Keeping It Quiet by Baruch Cohen


As is the Torah tells us that Bnei Yisrael in Egypt multiplied greatly.  To deal with this great increase in the number of Jews, Pharaoh says (1:10)  “Hava Nitchakmah Lo,” which means, “come, let us act shrewdly with them.”  The question is asked: why would Pharaoh need to outsmart Bnei Yisrael and put them to work instead of just wiping them out with force?

As the decision was being made, Pharaoh had an interesting dilemma.  The people were growing too quickly and would soon outnumber the residents of Egypt, but Bnei Yisrael were so useful to Pharaoh that there was no way he could send them away.  This, is in actuality, one of the first instances of a phenomena that is far too well known to us, anti-Semitism.  Although the Jews were a true threat to the Egyptians, at the same time they had too much purpose as an irreplaceable part of Egyptian society.      

The Ramban offers three other reasons that the Jews could not simply be exterminated.  First, Pharaoh thought that declaring war on Bnei Yisrael would be some sort of treason.  After all, Yosef, one of Bnei Yisrael, had saved Egypt from suffering through the famine as well as making them rich through it and the Jews were invited to the land by Yosef. Second, the people of Egypt would not agree with such a radical act of war. Pharaoh would at least have to consult with his advisors before undertaking such a large project.  Finally, if Pharaoh were to make a war with Bnei Yisrael, they would not die willingly.  Odds are that they would stage an attempt to fight Pharaoh and defend themselves.  Even though the Egyptians would probably win, it would be an unnecessary use of manpower.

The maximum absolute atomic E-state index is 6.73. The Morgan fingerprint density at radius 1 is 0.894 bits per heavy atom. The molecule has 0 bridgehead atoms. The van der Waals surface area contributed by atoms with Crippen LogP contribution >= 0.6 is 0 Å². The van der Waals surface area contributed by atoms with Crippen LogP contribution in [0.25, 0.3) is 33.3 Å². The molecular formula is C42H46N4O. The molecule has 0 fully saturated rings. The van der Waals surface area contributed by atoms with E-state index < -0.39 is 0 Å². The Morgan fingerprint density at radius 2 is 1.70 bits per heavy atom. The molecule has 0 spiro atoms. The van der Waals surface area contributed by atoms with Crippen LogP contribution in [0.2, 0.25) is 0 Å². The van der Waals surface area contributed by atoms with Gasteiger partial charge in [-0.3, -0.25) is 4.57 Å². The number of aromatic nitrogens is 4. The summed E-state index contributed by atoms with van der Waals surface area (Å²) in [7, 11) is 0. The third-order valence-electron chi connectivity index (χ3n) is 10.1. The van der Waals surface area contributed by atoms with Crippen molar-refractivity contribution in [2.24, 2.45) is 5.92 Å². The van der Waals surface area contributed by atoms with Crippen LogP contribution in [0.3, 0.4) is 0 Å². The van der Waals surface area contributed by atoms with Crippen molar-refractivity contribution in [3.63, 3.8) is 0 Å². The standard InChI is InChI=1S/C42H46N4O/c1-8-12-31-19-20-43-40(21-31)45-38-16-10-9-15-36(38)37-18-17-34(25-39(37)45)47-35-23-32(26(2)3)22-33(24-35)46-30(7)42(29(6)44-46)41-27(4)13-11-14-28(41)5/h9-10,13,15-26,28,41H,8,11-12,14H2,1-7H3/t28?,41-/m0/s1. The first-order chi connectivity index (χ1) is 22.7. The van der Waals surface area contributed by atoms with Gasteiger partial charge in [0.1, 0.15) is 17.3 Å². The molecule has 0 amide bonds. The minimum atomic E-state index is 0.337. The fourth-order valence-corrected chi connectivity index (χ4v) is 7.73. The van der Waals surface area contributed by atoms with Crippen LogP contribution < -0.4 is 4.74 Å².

The decision to just act shrewdly or trick Bnei Yisrael was meant to keep them calm and not alarm them.  Pharaoh’s action against Bnei Yisrael could be limited to himself and the midwives, whereas a war would involve far too many people who did not need to get involved.  Secondly, killing the males at childbirth would not look suspicious, and nobody would be able to pin the deaths on Pharaoh.  Tricking the people was a safer political route for Pharaoh to take. 

Throughout our generations people have risen against us to try to exterminate us, just as Pharaoh did.  The most recent case is Hitler and the Nazis.  Although they took a different (but eerily similar) route than Pharaoh, the destination was still the same.  Innocent Jewish lives were taken.  Hitler also, tricked the Jews into their deaths while waging a war on them.  One of the reasons that the Nazis switched to gas chambers as opposed to mass shootings is that there were residents of the countries he was occupying who disagree with him and spoke against him.  This is an idea that the Ramban pointed out in saying why Pharaoh chose trickery.  However there is another side to the story. We all know how after all of Pharaoh’s subjugation Hashem miraculously saved our nation and led it to ever greater heights. So, too, in our time, Hashem will continue to produce a fantastic salvation that will continue to make us greater than ever.

Ribbit, Ribbit by Mr. Sam Davidowitz

Ya Gotta Believe by Gavriel Metzger